Self-assembly of nanoscale systems
Spontaneous and guided assembly of nanoparticle superlattices and molecular nanostructures
In the second major direction of our research, we study realistic superlattices formed of colloidal semiconductor nanoparticles (NP) and nanorods (NR) with the goal to understand the conditions under which they can be self-assembled. The results of our semi-classical simulations, based on minimization of the interparticle coupling forces, agree with the experimentally obtained results. Moreover, we show that non-local dipoles formed in NPs and NRs, and their screening by conducting substrates are both crucial for the lattice formation on material surfaces (Nano Letters 7, 1213 (2007) and Nano Letters 8, 3605 (2008)). We also model by atomistic and coarse-grained MD simulations the self-assembly of gold NPs covered with surfactants into self-supporting close-packed monolayers prepared experimentally, and investigate their stability and other properties.
Further, we use atomistic and coarse-grained MD simulations to study induced folding of planar graphene structures. We have discovered that water nanodroplets deposited on graphene flakes can act as catalytic elements that initiate and guide their self-assembly (Nano Letters 9, 3766 (2009)). Nanodroplets can induce rapid bending, folding, sliding, rolling and zipping of the planar nanostructures, which can lead to the assembly of nanoscale sandwiches, capsules, knots and rings. We are testing if interactions of graphene flakes and ribbons with other nanoscale objects can induce graphene folding into stable nanostructures and materials.
We have shown that graphene monolayers optimally doped with boron and nitrogen atoms, or small ligands, can serve as highly specific docking nests for molecules (Small 3, 580 (2007)). Once docked on the doped graphene, the molecules can be detected by vibrational means. In this way, one can distinguish between different enantiomers docked in these nests with planar chirality (Nano Res. ASAP (2010)). We also study chiral molecules adsorbed on twisted and helical carbon nanotubes (Nano Letters 6, 1918 (2006)).
Bio-inspired hybrid materials: Assembly of nanostructures inside phospholipid membranes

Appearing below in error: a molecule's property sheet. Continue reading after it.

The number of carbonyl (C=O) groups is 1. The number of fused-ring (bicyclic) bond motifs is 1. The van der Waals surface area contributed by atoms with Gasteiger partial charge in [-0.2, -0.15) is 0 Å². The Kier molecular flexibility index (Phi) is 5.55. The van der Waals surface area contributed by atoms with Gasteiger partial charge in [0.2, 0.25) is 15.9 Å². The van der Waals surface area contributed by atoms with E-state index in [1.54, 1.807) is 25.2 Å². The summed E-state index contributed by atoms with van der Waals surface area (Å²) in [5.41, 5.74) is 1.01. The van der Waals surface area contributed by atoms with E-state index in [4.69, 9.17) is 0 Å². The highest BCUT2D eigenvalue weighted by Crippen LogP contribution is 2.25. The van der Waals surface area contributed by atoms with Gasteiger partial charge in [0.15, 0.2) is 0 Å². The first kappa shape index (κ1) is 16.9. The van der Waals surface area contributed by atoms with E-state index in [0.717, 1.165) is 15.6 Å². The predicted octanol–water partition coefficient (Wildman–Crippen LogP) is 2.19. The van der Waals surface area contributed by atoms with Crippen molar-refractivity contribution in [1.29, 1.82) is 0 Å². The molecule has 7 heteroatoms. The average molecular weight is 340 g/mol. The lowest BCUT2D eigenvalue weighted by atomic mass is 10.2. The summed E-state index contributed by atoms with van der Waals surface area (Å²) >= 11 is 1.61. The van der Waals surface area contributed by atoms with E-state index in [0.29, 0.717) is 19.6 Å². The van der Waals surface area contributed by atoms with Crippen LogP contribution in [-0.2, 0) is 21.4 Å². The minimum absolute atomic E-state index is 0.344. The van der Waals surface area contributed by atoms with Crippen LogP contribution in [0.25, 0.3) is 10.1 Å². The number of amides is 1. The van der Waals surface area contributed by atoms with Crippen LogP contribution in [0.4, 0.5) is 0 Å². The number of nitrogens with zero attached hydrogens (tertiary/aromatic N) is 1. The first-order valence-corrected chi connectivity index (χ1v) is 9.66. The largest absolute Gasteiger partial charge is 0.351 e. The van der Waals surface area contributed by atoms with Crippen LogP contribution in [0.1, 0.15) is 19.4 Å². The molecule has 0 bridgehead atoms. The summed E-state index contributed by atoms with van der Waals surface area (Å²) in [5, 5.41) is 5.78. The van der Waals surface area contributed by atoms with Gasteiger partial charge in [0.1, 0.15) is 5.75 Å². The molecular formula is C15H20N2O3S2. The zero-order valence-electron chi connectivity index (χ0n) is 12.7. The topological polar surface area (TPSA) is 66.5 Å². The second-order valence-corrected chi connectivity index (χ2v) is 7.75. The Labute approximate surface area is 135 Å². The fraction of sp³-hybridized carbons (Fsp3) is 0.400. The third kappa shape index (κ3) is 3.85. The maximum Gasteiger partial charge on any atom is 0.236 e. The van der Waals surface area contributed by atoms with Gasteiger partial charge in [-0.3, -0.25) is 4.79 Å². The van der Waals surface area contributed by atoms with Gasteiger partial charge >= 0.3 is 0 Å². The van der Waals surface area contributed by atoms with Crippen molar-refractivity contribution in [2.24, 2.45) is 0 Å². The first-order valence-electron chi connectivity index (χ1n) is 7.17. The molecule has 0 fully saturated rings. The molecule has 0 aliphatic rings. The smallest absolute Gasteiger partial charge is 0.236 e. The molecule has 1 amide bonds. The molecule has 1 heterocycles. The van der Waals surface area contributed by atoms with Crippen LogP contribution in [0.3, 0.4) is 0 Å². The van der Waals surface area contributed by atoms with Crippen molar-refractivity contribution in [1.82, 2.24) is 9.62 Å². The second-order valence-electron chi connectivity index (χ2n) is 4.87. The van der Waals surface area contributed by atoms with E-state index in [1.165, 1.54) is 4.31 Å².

Recently, we started to study by coarse-grained MD simulations the self-assembly of graphene sheets and surfactant-coated NP clusters inside phospholipid membranes. These hybrid superstructures may be prepared by forming hydrated micelles with the hydrophobic cargo (graphene, nanoparticle), which can then be fused with the membranes (ACS Nano 4, 229 (2010)). The self-assembled systems might be potentially used as biosensors and bioelectronic materials.
In collaboration with Prof. Hayat Onyuksel (Dept. of Biopharmaceutical Sciences, UIC), we investigate lipid-based micelles used in efficient and targeted delivery of anticancer drugs. We model by atomistic MD simulations sterically stabilized phospholipid micelles (SSM) and evaluate the Gibbs energies of drugs with varying degrees of hydrophobicity / amphiphilicity solubilized inside the SSM. Recently, we have developed GPU-based lab supercomputers to perform large-scale simulations of these nanomedicines. The computations are also carried at several supercomputer networks.
Design of functional carbonaceous materials
Many of the systems designed and studied in our group need certain degree of optimization. In collaboration with Dr. Peter Zapol and Dr. Larry Curtiss, from the Argonne National Laboratory, we study novel catalysts based on carbonaceous materials. Durable and inexpensive catalysts need to be developed to replace traditional metal materials. We use density functional theory to explore the structures and the energetics of hybrid materials made of metal and nitrogen atoms incorporated into carbon nanostructures (J. Phys. Chem. C. 113, 21629 (2009)). We have also designed a large number of functional carbonaceous materials (Coor. Chem. Rev. 253, 2852 (2009)).